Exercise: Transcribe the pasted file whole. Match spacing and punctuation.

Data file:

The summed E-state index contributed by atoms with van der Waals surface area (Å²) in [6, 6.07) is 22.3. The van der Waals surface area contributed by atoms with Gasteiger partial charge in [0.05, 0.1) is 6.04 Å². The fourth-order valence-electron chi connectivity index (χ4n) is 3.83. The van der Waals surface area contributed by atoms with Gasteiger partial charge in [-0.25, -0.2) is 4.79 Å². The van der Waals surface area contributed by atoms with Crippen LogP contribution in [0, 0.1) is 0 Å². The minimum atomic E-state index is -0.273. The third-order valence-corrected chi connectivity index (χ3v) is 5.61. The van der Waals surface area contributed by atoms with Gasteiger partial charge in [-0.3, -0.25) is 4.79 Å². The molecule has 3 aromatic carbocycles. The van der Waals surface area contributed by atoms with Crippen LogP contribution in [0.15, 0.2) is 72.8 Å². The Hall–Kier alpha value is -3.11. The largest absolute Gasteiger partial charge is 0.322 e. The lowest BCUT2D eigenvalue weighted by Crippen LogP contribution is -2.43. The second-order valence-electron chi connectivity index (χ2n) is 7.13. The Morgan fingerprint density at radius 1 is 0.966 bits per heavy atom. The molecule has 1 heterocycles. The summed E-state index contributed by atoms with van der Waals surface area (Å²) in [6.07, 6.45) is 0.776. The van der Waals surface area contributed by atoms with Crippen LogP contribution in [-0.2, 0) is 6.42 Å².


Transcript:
The summed E-state index contributed by atoms with van der Waals surface area (Å²) in [6, 6.07) is 22.3. The van der Waals surface area contributed by atoms with Gasteiger partial charge in [0.05, 0.1) is 6.04 Å². The fourth-order valence-electron chi connectivity index (χ4n) is 3.83. The van der Waals surface area contributed by atoms with Gasteiger partial charge in [-0.25, -0.2) is 4.79 Å². The van der Waals surface area contributed by atoms with Crippen LogP contribution in [0, 0.1) is 0 Å². The minimum atomic E-state index is -0.273. The third-order valence-corrected chi connectivity index (χ3v) is 5.61. The van der Waals surface area contributed by atoms with Gasteiger partial charge in [-0.3, -0.25) is 4.79 Å². The molecule has 3 aromatic carbocycles. The van der Waals surface area contributed by atoms with Crippen LogP contribution in [0.15, 0.2) is 72.8 Å². The Hall–Kier alpha value is -3.11. The largest absolute Gasteiger partial charge is 0.322 e. The lowest BCUT2D eigenvalue weighted by Crippen LogP contribution is -2.43. The second-order valence-electron chi connectivity index (χ2n) is 7.13. The Morgan fingerprint density at radius 1 is 0.966 bits per heavy atom. The molecule has 1 heterocycles. The summed E-state index contributed by atoms with van der Waals surface area (Å²) in [6.07, 6.45) is 0.776. The van der Waals surface area contributed by atoms with Crippen LogP contribution in [-0.2, 0) is 6.42 Å².